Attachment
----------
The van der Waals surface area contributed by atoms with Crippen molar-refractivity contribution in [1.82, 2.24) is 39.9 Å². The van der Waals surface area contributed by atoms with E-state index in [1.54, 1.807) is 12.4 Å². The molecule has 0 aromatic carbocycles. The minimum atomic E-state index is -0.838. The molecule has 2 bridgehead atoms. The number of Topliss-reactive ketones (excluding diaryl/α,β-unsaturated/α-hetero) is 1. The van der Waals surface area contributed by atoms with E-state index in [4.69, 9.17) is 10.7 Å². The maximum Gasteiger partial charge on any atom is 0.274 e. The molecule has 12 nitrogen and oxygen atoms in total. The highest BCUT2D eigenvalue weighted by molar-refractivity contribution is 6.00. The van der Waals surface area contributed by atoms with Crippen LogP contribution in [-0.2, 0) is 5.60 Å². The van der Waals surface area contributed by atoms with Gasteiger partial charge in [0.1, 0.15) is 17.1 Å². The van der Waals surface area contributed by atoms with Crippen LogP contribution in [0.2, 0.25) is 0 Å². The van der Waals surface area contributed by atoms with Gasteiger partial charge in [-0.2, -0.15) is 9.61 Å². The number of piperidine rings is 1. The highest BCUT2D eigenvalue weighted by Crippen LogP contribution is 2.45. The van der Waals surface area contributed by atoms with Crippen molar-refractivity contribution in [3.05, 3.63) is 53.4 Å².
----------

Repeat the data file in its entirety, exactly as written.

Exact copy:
The van der Waals surface area contributed by atoms with Crippen molar-refractivity contribution in [1.82, 2.24) is 39.9 Å². The van der Waals surface area contributed by atoms with E-state index in [1.54, 1.807) is 12.4 Å². The molecule has 0 aromatic carbocycles. The minimum atomic E-state index is -0.838. The molecule has 2 bridgehead atoms. The number of Topliss-reactive ketones (excluding diaryl/α,β-unsaturated/α-hetero) is 1. The van der Waals surface area contributed by atoms with E-state index in [4.69, 9.17) is 10.7 Å². The maximum Gasteiger partial charge on any atom is 0.274 e. The molecule has 12 nitrogen and oxygen atoms in total. The highest BCUT2D eigenvalue weighted by molar-refractivity contribution is 6.00. The van der Waals surface area contributed by atoms with Crippen LogP contribution in [-0.2, 0) is 5.60 Å². The van der Waals surface area contributed by atoms with Gasteiger partial charge in [0.1, 0.15) is 17.1 Å². The van der Waals surface area contributed by atoms with Crippen LogP contribution in [0.2, 0.25) is 0 Å². The van der Waals surface area contributed by atoms with Gasteiger partial charge in [-0.2, -0.15) is 9.61 Å². The number of piperidine rings is 1. The highest BCUT2D eigenvalue weighted by Crippen LogP contribution is 2.45. The van der Waals surface area contributed by atoms with Crippen molar-refractivity contribution in [3.05, 3.63) is 53.4 Å².